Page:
Tuesday, 24 December 2019
The Nightmare Before Christmas (1993) - Children's Horror Film Review
Much as I was surprised that I didn't own the Disney stop-motion musical classic The Nightmare Before Christmas on DVD or Blu-Ray earlier last week when I went to watch it I was also surprised that I had never reviewed it before on my blog. This is a film I'm sure virtually everyone is familiar with, one which weathered the love affair emo kids had with it in the early noughties and has once again returned to just being a great classic. I saw this when it was showing at the cinema originally, and have always been a big fan of this. It is a film that straddles the line between being a Christmas film and a Halloween one, this year I chose it as the first Christmas film I viewed for 2019.
Jack Skellington (Chris Sarandon - Fright Night for the speaking voice, and Danny Elfman - Forbidden Zone for the singing voice) is the ruler of Halloween Town, and each Halloween in the real world he and his people 'invade' in order to make the event occur. Jack has grown tired of doing the same thing year after year though and yearns for something different. His prayers are answered when wandering one day he stumbles across a clearing in a forest which contains gateways into each of the other yearly special events. The Christmas door in particular draws his attention and so he enters, finding himself in Christmas Town. After his experience there he returns home, determined that the next years Christmas will be one done by him and his horrific subjects...
This was the first of the stop-motion films of Disney in the 90's and was also the best. This is helped by the typical Tim Burton Gothic aesthetic (Burton created the story and characters for this), and the typical playfully dramatic music of Danny Elfman. Throughout there are many songs and nearly all of them are great. From the introduction piece 'This is Halloween' to the festive feeling 'What's This?', and the usual villainous song in the form of 'Ooogie Boogie's Song'. There really isn't a bad song to be found here, from the sang numbers to instrumentals all work so well, unlike something such as The Corpse Bride which had mostly average songs. I guess here 'Making Christmas' is the worst one, visually appealing, showing as it does the contrast between Santa's Elves making presents, and the twisted Halloween Town version of this, but the song suffered due to not having a catchy chorus.
Often with Blu-Ray releases of older films the sharpness of the picture can really detract from the sets and effects of the time, Labyrinth is a prime example with the backdrops standing out as obvious paintings rather than having any depth to them. Here with a stop motion animated film this doesn't occur, the sharpness just adds to the overall enjoyment of watching this. It helps that backgrounds are blurry a lot of the time, with the forefront image in sharp detail. Halloween Town and Christmas Town both look fantastic, and benefit from the wonderful lighting, as always it is the real world segments that look the worst. Chiefly is that humans appear with their heads obscured to avoid having to give them any sort of detail. Both the policeman and the news reporter are shown with objects blocking the picture. This wouldn't be so bad if it fixed the problem it was trying to fix, however just one look at the weird putty hands of the policeman is enough to know they kind of failed. Character design in general is fantastic, especially with the denizens of Halloween Town such as Jack, Sally (voiced by Catherine O'Hara - Frankenweenie) and the corpse family, helped in no small part by the great animation.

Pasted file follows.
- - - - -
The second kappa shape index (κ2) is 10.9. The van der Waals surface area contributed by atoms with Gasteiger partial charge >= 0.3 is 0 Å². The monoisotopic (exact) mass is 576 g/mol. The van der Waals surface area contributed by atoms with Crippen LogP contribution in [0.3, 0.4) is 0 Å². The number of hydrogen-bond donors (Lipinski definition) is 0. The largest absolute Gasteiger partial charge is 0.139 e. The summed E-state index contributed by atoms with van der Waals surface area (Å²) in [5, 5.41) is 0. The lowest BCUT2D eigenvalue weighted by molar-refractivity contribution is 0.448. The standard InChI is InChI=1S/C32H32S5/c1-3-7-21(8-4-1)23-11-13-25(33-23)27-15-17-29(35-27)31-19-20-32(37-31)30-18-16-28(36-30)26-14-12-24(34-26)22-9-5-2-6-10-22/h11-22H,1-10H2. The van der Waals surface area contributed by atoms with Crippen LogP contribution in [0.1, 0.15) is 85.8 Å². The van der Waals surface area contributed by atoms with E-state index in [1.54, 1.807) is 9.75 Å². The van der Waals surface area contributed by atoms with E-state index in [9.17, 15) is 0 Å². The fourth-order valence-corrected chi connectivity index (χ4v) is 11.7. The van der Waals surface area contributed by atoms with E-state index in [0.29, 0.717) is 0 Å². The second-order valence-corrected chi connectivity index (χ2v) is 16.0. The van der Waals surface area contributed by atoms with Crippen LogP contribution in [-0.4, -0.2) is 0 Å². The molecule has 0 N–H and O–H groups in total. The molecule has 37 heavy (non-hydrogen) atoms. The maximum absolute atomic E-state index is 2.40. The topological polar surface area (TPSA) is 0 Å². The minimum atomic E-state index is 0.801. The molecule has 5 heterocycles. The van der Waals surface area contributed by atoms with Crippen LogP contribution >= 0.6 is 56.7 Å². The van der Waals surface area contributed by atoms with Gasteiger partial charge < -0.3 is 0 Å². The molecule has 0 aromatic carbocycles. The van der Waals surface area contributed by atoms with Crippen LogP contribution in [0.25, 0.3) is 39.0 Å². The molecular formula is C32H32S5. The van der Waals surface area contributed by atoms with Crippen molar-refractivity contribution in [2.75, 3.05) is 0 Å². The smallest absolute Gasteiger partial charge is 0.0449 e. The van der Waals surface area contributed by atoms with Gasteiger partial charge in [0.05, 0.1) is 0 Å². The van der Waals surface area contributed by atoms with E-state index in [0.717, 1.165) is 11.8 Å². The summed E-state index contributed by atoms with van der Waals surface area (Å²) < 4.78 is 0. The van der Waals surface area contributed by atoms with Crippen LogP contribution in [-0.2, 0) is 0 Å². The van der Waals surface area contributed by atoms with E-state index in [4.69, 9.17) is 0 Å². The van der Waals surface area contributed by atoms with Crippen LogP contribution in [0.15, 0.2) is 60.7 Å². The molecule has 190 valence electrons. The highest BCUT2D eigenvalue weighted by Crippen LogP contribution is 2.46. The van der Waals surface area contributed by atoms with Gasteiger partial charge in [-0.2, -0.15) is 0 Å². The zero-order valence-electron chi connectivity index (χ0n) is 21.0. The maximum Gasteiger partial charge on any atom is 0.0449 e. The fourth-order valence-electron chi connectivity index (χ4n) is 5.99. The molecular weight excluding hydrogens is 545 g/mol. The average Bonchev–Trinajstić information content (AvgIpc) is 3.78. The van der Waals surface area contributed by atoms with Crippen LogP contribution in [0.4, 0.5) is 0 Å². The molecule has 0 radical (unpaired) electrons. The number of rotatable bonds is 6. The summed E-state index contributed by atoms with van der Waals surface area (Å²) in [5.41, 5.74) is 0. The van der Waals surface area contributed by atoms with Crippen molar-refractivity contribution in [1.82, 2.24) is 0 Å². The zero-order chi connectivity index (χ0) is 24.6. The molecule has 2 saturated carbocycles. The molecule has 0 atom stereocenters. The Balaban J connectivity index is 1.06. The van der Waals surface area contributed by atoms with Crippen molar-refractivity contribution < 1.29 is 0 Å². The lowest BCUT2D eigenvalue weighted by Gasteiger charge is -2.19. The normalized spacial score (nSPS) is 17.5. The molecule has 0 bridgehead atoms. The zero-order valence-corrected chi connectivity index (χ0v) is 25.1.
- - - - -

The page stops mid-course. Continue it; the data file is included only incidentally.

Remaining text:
The plot is something a little different in that the protagonist Jack can also easily be seen as an antagonist for someone else. His self centered plan to take over Christmas, a plan that involves kidnapping Santa (voiced by Edward Ivory) can be seen as evil, but he does it from a well meaning, but warped sense of duty. The proper antagonist is Oogie Boogie (voiced by Ken Page) whose gambling obsessed persona leads up to a finale that doesn't have too much happening in it, but which ends on a satisfying note. His song compared to that of other Disney villains isn't bad, but the standout song for villains here has to be the one Oogie's underlings; Lock, Shock and Barrel sing as they prepare to go on the mission Jack has tasked them with ('Kidnap the Sandy Claws', there is a great Korn version of this song). I didn't even mind the love story subplot going on here, at least it results in some of the more mournful (and dare I say it emo) songs of the films, such as the obvious choice with 'Sally's Song'.
I have lost track of how many times I have seen The Nightmare Before Christmas, it is up there with Home Alone and Batman Returns as one of those films I just end up seeing each and every year. This remains a great children's horror, and just an enjoyable film in its own right, with catchy songs, great animation, and a plot that does something different to the norm.